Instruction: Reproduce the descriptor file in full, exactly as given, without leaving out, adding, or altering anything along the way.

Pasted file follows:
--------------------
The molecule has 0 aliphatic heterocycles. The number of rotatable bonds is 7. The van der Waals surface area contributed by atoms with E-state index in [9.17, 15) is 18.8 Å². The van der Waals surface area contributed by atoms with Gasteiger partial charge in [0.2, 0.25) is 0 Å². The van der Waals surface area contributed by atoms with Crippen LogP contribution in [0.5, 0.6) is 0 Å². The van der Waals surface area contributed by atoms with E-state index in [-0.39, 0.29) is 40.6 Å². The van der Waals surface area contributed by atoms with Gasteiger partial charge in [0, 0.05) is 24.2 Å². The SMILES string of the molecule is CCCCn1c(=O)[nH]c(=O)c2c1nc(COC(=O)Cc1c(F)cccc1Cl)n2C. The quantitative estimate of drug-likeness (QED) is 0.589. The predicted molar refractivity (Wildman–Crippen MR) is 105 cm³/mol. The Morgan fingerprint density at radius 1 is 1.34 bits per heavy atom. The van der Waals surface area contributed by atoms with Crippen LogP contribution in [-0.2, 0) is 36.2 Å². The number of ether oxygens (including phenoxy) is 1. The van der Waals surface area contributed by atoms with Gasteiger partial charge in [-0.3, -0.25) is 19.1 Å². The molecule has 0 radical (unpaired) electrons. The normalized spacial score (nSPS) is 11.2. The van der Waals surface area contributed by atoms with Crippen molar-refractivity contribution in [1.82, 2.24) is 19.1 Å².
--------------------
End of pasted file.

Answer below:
The molecule has 0 aliphatic heterocycles. The number of rotatable bonds is 7. The van der Waals surface area contributed by atoms with E-state index in [9.17, 15) is 18.8 Å². The van der Waals surface area contributed by atoms with Gasteiger partial charge in [0.2, 0.25) is 0 Å². The van der Waals surface area contributed by atoms with Crippen LogP contribution in [0.5, 0.6) is 0 Å². The van der Waals surface area contributed by atoms with E-state index in [-0.39, 0.29) is 40.6 Å². The van der Waals surface area contributed by atoms with Gasteiger partial charge in [0, 0.05) is 24.2 Å². The SMILES string of the molecule is CCCCn1c(=O)[nH]c(=O)c2c1nc(COC(=O)Cc1c(F)cccc1Cl)n2C. The quantitative estimate of drug-likeness (QED) is 0.589. The predicted molar refractivity (Wildman–Crippen MR) is 105 cm³/mol. The Morgan fingerprint density at radius 1 is 1.34 bits per heavy atom. The van der Waals surface area contributed by atoms with Crippen LogP contribution in [-0.2, 0) is 36.2 Å². The number of ether oxygens (including phenoxy) is 1. The van der Waals surface area contributed by atoms with Gasteiger partial charge in [-0.3, -0.25) is 19.1 Å². The molecule has 0 radical (unpaired) electrons. The normalized spacial score (nSPS) is 11.2. The van der Waals surface area contributed by atoms with Crippen molar-refractivity contribution in [1.82, 2.24) is 19.1 Å².